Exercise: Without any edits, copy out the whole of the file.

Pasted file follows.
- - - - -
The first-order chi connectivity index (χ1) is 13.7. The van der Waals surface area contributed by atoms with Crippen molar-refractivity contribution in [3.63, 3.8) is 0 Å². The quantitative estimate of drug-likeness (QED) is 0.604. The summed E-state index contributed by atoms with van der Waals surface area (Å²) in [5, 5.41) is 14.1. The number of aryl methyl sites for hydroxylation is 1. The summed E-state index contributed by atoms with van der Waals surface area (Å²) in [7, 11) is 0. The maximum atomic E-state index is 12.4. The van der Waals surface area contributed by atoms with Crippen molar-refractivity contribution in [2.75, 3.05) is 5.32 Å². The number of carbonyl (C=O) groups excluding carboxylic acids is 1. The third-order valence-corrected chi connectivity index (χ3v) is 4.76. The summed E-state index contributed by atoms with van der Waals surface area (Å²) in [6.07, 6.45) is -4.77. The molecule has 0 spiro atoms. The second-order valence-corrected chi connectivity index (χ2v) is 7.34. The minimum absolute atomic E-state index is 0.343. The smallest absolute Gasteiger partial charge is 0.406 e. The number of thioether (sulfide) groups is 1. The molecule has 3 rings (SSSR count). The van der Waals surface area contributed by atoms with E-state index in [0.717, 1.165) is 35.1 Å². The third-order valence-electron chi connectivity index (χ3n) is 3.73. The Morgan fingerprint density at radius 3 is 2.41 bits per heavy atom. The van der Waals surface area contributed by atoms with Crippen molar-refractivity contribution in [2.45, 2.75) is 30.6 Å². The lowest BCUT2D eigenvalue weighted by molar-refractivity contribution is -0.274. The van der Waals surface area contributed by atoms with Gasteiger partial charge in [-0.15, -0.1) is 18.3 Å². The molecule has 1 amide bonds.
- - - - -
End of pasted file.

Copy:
The first-order chi connectivity index (χ1) is 13.7. The van der Waals surface area contributed by atoms with Crippen molar-refractivity contribution in [3.63, 3.8) is 0 Å². The quantitative estimate of drug-likeness (QED) is 0.604. The summed E-state index contributed by atoms with van der Waals surface area (Å²) in [5, 5.41) is 14.1. The number of aryl methyl sites for hydroxylation is 1. The summed E-state index contributed by atoms with van der Waals surface area (Å²) in [7, 11) is 0. The maximum atomic E-state index is 12.4. The van der Waals surface area contributed by atoms with Crippen molar-refractivity contribution in [2.75, 3.05) is 5.32 Å². The number of carbonyl (C=O) groups excluding carboxylic acids is 1. The third-order valence-corrected chi connectivity index (χ3v) is 4.76. The summed E-state index contributed by atoms with van der Waals surface area (Å²) in [6.07, 6.45) is -4.77. The molecule has 0 spiro atoms. The second-order valence-corrected chi connectivity index (χ2v) is 7.34. The minimum absolute atomic E-state index is 0.343. The smallest absolute Gasteiger partial charge is 0.406 e. The number of thioether (sulfide) groups is 1. The molecule has 3 rings (SSSR count). The van der Waals surface area contributed by atoms with E-state index in [0.717, 1.165) is 35.1 Å². The third-order valence-electron chi connectivity index (χ3n) is 3.73. The Morgan fingerprint density at radius 3 is 2.41 bits per heavy atom. The van der Waals surface area contributed by atoms with Crippen molar-refractivity contribution in [2.45, 2.75) is 30.6 Å². The lowest BCUT2D eigenvalue weighted by molar-refractivity contribution is -0.274. The van der Waals surface area contributed by atoms with Gasteiger partial charge in [-0.15, -0.1) is 18.3 Å². The molecule has 1 amide bonds.